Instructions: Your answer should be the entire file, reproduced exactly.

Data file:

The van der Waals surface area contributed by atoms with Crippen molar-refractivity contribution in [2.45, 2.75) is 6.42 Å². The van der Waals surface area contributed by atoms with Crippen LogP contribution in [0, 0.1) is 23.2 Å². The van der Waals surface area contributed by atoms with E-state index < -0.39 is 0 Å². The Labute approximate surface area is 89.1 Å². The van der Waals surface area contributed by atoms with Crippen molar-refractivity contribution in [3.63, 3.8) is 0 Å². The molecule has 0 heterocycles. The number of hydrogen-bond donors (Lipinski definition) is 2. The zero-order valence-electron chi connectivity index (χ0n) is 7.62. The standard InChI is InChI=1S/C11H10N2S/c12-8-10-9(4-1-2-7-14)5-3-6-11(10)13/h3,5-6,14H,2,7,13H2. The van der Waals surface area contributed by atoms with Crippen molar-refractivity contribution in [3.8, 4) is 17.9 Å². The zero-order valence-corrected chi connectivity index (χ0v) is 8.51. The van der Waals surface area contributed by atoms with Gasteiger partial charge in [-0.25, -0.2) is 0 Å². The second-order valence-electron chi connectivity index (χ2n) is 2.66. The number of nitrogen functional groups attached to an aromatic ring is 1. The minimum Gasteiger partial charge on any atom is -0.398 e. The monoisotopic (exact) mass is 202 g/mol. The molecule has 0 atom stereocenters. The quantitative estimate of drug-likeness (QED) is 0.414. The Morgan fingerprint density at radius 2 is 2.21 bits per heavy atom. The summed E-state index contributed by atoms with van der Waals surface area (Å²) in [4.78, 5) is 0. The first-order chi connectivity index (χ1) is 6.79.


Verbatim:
The van der Waals surface area contributed by atoms with Crippen molar-refractivity contribution in [2.45, 2.75) is 6.42 Å². The van der Waals surface area contributed by atoms with Crippen LogP contribution in [0, 0.1) is 23.2 Å². The van der Waals surface area contributed by atoms with E-state index < -0.39 is 0 Å². The Labute approximate surface area is 89.1 Å². The van der Waals surface area contributed by atoms with Crippen molar-refractivity contribution in [3.63, 3.8) is 0 Å². The molecule has 0 heterocycles. The number of hydrogen-bond donors (Lipinski definition) is 2. The zero-order valence-electron chi connectivity index (χ0n) is 7.62. The standard InChI is InChI=1S/C11H10N2S/c12-8-10-9(4-1-2-7-14)5-3-6-11(10)13/h3,5-6,14H,2,7,13H2. The van der Waals surface area contributed by atoms with Crippen molar-refractivity contribution in [3.8, 4) is 17.9 Å². The zero-order valence-corrected chi connectivity index (χ0v) is 8.51. The van der Waals surface area contributed by atoms with Gasteiger partial charge in [-0.25, -0.2) is 0 Å². The second-order valence-electron chi connectivity index (χ2n) is 2.66. The number of nitrogen functional groups attached to an aromatic ring is 1. The minimum Gasteiger partial charge on any atom is -0.398 e. The monoisotopic (exact) mass is 202 g/mol. The molecule has 0 atom stereocenters. The quantitative estimate of drug-likeness (QED) is 0.414. The Morgan fingerprint density at radius 2 is 2.21 bits per heavy atom. The summed E-state index contributed by atoms with van der Waals surface area (Å²) in [4.78, 5) is 0. The first-order chi connectivity index (χ1) is 6.79.